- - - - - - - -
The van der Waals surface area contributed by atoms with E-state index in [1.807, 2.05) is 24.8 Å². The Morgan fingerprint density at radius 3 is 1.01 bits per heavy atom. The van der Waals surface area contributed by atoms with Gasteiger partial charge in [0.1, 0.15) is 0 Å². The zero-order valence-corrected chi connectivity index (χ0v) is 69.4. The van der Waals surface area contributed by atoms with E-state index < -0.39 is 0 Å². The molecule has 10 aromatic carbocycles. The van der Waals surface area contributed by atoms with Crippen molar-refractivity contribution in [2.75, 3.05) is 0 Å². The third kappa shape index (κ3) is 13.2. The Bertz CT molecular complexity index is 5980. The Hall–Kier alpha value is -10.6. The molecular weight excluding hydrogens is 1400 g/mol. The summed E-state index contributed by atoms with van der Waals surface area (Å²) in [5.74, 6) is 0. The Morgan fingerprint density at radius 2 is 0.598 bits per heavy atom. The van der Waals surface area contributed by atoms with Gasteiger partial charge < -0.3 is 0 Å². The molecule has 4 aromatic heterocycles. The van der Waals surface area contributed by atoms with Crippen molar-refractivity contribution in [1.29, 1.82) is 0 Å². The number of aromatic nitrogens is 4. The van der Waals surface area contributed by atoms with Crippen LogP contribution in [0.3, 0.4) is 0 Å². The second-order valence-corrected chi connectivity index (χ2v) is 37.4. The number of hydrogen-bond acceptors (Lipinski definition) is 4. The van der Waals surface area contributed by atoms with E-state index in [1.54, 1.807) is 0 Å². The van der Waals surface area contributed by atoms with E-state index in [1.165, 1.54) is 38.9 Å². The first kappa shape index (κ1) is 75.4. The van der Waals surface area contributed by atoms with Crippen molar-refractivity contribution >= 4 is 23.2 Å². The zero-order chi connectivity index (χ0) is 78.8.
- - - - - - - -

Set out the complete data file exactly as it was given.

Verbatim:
The van der Waals surface area contributed by atoms with E-state index in [1.807, 2.05) is 24.8 Å². The Morgan fingerprint density at radius 3 is 1.01 bits per heavy atom. The van der Waals surface area contributed by atoms with Gasteiger partial charge in [0.1, 0.15) is 0 Å². The zero-order valence-corrected chi connectivity index (χ0v) is 69.4. The van der Waals surface area contributed by atoms with E-state index < -0.39 is 0 Å². The molecule has 10 aromatic carbocycles. The van der Waals surface area contributed by atoms with Crippen molar-refractivity contribution in [2.75, 3.05) is 0 Å². The third kappa shape index (κ3) is 13.2. The Bertz CT molecular complexity index is 5980. The Hall–Kier alpha value is -10.6. The molecular weight excluding hydrogens is 1400 g/mol. The summed E-state index contributed by atoms with van der Waals surface area (Å²) in [5.74, 6) is 0. The Morgan fingerprint density at radius 2 is 0.598 bits per heavy atom. The van der Waals surface area contributed by atoms with Gasteiger partial charge < -0.3 is 0 Å². The molecule has 4 aromatic heterocycles. The van der Waals surface area contributed by atoms with Crippen molar-refractivity contribution in [1.29, 1.82) is 0 Å². The number of aromatic nitrogens is 4. The van der Waals surface area contributed by atoms with Crippen LogP contribution in [0.3, 0.4) is 0 Å². The second-order valence-corrected chi connectivity index (χ2v) is 37.4. The number of hydrogen-bond acceptors (Lipinski definition) is 4. The van der Waals surface area contributed by atoms with E-state index in [1.54, 1.807) is 0 Å². The van der Waals surface area contributed by atoms with E-state index in [1.165, 1.54) is 38.9 Å². The first kappa shape index (κ1) is 75.4. The van der Waals surface area contributed by atoms with Crippen molar-refractivity contribution >= 4 is 23.2 Å². The zero-order chi connectivity index (χ0) is 78.8.